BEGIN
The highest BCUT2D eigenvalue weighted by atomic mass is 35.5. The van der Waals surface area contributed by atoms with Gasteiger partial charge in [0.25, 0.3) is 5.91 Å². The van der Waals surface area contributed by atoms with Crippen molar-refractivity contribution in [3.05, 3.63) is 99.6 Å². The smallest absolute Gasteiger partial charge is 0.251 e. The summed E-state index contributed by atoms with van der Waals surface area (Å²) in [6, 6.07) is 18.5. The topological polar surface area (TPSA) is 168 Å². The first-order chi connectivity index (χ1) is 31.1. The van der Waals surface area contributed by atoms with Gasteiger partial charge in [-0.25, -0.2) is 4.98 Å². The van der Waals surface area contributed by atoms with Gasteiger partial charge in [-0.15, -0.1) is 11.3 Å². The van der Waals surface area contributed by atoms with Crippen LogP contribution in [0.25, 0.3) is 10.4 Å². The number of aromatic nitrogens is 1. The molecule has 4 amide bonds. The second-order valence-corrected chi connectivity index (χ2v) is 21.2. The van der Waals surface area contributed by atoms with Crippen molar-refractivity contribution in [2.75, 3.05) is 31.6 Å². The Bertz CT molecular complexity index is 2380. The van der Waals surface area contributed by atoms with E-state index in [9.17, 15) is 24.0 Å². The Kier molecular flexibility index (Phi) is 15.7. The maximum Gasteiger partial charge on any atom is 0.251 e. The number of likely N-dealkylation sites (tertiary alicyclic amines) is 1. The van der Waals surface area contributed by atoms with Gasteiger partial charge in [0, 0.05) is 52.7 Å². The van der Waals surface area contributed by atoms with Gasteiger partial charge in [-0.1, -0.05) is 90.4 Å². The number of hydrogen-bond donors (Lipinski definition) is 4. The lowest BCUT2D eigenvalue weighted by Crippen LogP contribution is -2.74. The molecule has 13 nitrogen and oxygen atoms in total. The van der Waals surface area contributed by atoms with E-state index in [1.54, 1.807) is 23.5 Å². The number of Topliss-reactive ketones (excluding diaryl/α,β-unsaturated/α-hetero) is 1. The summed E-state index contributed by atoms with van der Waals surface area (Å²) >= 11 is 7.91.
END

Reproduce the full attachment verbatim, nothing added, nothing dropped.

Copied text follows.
The highest BCUT2D eigenvalue weighted by atomic mass is 35.5. The van der Waals surface area contributed by atoms with Gasteiger partial charge in [0.25, 0.3) is 5.91 Å². The van der Waals surface area contributed by atoms with Crippen molar-refractivity contribution in [3.05, 3.63) is 99.6 Å². The smallest absolute Gasteiger partial charge is 0.251 e. The summed E-state index contributed by atoms with van der Waals surface area (Å²) in [6, 6.07) is 18.5. The topological polar surface area (TPSA) is 168 Å². The first-order chi connectivity index (χ1) is 31.1. The van der Waals surface area contributed by atoms with Gasteiger partial charge in [-0.25, -0.2) is 4.98 Å². The van der Waals surface area contributed by atoms with Gasteiger partial charge in [-0.15, -0.1) is 11.3 Å². The van der Waals surface area contributed by atoms with Crippen LogP contribution in [0.25, 0.3) is 10.4 Å². The number of aromatic nitrogens is 1. The molecule has 4 amide bonds. The second-order valence-corrected chi connectivity index (χ2v) is 21.2. The van der Waals surface area contributed by atoms with Crippen molar-refractivity contribution in [2.75, 3.05) is 31.6 Å². The Bertz CT molecular complexity index is 2380. The van der Waals surface area contributed by atoms with E-state index in [9.17, 15) is 24.0 Å². The Kier molecular flexibility index (Phi) is 15.7. The maximum Gasteiger partial charge on any atom is 0.251 e. The number of likely N-dealkylation sites (tertiary alicyclic amines) is 1. The van der Waals surface area contributed by atoms with Gasteiger partial charge in [0, 0.05) is 52.7 Å². The van der Waals surface area contributed by atoms with Gasteiger partial charge in [-0.1, -0.05) is 90.4 Å². The number of hydrogen-bond donors (Lipinski definition) is 4. The lowest BCUT2D eigenvalue weighted by Crippen LogP contribution is -2.74. The molecule has 13 nitrogen and oxygen atoms in total. The van der Waals surface area contributed by atoms with E-state index in [1.54, 1.807) is 23.5 Å². The number of Topliss-reactive ketones (excluding diaryl/α,β-unsaturated/α-hetero) is 1. The summed E-state index contributed by atoms with van der Waals surface area (Å²) >= 11 is 7.91.